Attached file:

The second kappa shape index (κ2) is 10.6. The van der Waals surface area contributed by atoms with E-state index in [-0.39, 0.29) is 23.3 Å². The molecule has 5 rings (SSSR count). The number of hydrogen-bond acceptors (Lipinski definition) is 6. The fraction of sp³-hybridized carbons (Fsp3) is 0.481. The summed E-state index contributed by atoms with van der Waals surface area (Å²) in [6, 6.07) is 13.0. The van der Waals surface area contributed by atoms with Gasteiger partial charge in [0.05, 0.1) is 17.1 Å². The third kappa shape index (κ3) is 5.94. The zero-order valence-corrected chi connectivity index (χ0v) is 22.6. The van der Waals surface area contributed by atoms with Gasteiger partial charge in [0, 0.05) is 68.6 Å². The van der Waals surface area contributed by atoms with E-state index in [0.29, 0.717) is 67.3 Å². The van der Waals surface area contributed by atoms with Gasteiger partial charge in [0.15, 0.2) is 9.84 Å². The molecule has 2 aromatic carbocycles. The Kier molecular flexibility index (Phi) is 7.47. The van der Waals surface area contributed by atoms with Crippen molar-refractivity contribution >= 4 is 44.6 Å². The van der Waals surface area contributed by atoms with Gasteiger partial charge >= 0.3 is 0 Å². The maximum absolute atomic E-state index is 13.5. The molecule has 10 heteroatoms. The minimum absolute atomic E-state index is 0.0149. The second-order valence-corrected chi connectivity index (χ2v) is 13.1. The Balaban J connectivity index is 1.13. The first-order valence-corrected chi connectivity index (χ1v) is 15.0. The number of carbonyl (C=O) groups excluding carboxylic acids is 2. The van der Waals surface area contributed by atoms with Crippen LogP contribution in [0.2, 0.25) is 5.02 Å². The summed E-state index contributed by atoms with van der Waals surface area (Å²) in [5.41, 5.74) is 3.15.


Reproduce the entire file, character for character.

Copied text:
The second kappa shape index (κ2) is 10.6. The van der Waals surface area contributed by atoms with E-state index in [-0.39, 0.29) is 23.3 Å². The molecule has 5 rings (SSSR count). The number of hydrogen-bond acceptors (Lipinski definition) is 6. The fraction of sp³-hybridized carbons (Fsp3) is 0.481. The summed E-state index contributed by atoms with van der Waals surface area (Å²) in [6, 6.07) is 13.0. The van der Waals surface area contributed by atoms with Gasteiger partial charge in [0.05, 0.1) is 17.1 Å². The third kappa shape index (κ3) is 5.94. The zero-order valence-corrected chi connectivity index (χ0v) is 22.6. The van der Waals surface area contributed by atoms with Gasteiger partial charge in [0, 0.05) is 68.6 Å². The van der Waals surface area contributed by atoms with E-state index in [0.29, 0.717) is 67.3 Å². The van der Waals surface area contributed by atoms with Gasteiger partial charge in [0.15, 0.2) is 9.84 Å². The molecule has 2 aromatic carbocycles. The Kier molecular flexibility index (Phi) is 7.47. The van der Waals surface area contributed by atoms with Crippen molar-refractivity contribution >= 4 is 44.6 Å². The van der Waals surface area contributed by atoms with Gasteiger partial charge >= 0.3 is 0 Å². The maximum absolute atomic E-state index is 13.5. The molecule has 10 heteroatoms. The minimum absolute atomic E-state index is 0.0149. The second-order valence-corrected chi connectivity index (χ2v) is 13.1. The Balaban J connectivity index is 1.13. The first-order valence-corrected chi connectivity index (χ1v) is 15.0. The number of carbonyl (C=O) groups excluding carboxylic acids is 2. The van der Waals surface area contributed by atoms with Crippen LogP contribution in [0.2, 0.25) is 5.02 Å². The summed E-state index contributed by atoms with van der Waals surface area (Å²) in [5.41, 5.74) is 3.15.